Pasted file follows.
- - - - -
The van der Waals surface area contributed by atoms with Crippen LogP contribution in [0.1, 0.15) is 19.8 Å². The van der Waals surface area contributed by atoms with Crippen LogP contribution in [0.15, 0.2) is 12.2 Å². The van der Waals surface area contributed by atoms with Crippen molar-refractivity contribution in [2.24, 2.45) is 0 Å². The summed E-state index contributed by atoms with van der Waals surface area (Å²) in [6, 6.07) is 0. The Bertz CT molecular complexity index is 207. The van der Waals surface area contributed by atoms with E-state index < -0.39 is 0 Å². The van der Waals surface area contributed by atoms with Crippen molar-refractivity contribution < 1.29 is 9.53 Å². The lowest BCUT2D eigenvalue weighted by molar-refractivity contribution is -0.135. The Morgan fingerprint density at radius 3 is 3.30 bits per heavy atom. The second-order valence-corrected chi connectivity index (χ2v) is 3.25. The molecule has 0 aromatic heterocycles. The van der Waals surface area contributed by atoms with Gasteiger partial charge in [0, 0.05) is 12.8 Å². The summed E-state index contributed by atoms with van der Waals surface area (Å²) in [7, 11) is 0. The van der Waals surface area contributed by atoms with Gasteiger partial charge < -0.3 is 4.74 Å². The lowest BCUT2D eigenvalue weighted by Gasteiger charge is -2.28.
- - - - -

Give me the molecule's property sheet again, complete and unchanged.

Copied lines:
The van der Waals surface area contributed by atoms with Crippen LogP contribution in [0.1, 0.15) is 19.8 Å². The van der Waals surface area contributed by atoms with Crippen LogP contribution in [0.15, 0.2) is 12.2 Å². The van der Waals surface area contributed by atoms with Crippen molar-refractivity contribution in [2.24, 2.45) is 0 Å². The summed E-state index contributed by atoms with van der Waals surface area (Å²) in [6, 6.07) is 0. The Bertz CT molecular complexity index is 207. The van der Waals surface area contributed by atoms with E-state index < -0.39 is 0 Å². The van der Waals surface area contributed by atoms with Crippen molar-refractivity contribution < 1.29 is 9.53 Å². The lowest BCUT2D eigenvalue weighted by molar-refractivity contribution is -0.135. The Morgan fingerprint density at radius 3 is 3.30 bits per heavy atom. The second-order valence-corrected chi connectivity index (χ2v) is 3.25. The molecule has 0 aromatic heterocycles. The van der Waals surface area contributed by atoms with Gasteiger partial charge in [0, 0.05) is 12.8 Å². The summed E-state index contributed by atoms with van der Waals surface area (Å²) in [7, 11) is 0. The van der Waals surface area contributed by atoms with Gasteiger partial charge < -0.3 is 4.74 Å². The lowest BCUT2D eigenvalue weighted by Gasteiger charge is -2.28.